What makes me nervous is going over Piute Pass and getting down to 8000 or 9000 feet, then developing symptoms as I go up to Muir Pass, say. I could go back down but wouldn't be able to get back to the eastern side of the Sierra without going up again.

I hadn't heard the idea of symptoms developing on the second night, then worsening a lot on the third day. This is new information for me. If I stay at 9500 for two nights, taking day hikes, then go over Piute Pass for a third night, and then wake up without symptoms (as I've done before), do you think I'm good to continue the rest of the loop?

Like others said, I don't want to hijack this thread, but I'm listening to the important message to be very careful of AMS.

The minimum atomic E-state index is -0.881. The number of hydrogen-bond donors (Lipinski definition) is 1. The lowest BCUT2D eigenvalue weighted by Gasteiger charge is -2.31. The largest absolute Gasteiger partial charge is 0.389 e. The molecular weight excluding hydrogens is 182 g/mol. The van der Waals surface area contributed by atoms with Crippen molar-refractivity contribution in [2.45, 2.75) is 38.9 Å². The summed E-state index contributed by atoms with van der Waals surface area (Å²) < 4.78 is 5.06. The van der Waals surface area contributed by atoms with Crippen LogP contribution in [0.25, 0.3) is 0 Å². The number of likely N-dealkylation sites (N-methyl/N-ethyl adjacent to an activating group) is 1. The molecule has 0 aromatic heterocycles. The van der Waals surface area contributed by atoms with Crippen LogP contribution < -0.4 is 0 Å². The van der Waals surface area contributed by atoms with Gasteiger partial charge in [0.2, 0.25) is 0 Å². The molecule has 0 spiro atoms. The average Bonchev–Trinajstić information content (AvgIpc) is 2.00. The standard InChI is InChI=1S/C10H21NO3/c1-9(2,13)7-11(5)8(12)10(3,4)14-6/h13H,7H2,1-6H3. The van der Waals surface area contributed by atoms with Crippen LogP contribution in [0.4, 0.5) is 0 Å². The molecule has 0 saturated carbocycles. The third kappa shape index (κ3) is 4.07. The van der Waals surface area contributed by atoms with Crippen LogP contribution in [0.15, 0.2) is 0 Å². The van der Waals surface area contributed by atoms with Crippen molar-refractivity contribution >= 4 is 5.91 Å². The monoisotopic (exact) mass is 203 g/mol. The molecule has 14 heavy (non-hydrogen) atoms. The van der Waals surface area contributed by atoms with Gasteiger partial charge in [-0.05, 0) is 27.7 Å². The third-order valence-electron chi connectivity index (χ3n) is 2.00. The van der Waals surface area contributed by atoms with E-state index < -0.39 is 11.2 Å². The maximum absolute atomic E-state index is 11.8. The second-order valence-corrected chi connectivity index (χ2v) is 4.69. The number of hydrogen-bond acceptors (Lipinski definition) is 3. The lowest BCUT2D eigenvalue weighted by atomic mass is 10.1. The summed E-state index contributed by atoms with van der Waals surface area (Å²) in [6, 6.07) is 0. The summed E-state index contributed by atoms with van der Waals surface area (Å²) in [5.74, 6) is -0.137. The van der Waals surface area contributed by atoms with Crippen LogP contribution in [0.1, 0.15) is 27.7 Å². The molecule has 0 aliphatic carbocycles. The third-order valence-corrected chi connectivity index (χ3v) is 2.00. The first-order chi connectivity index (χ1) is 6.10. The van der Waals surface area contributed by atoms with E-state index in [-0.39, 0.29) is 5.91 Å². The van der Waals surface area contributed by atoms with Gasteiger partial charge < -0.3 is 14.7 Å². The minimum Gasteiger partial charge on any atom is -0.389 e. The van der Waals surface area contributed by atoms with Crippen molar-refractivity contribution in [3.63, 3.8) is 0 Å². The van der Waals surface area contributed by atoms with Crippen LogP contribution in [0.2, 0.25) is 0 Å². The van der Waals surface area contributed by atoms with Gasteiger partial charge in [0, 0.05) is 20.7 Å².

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Re: Altitude sickness death

Postby rlown » Sat Aug 18, 2012 4:18 pm

To everyone with questions here especially about symptoms about AMS/HAPE/HACE and appropriate meds or approaches: We're not Doctors and I think most of you have one. Talk to them about past experience and appropriate approaches if the symptoms kick in.

WebMD is a fun site for background approaches, but it should still be a discussion with your doctor and you.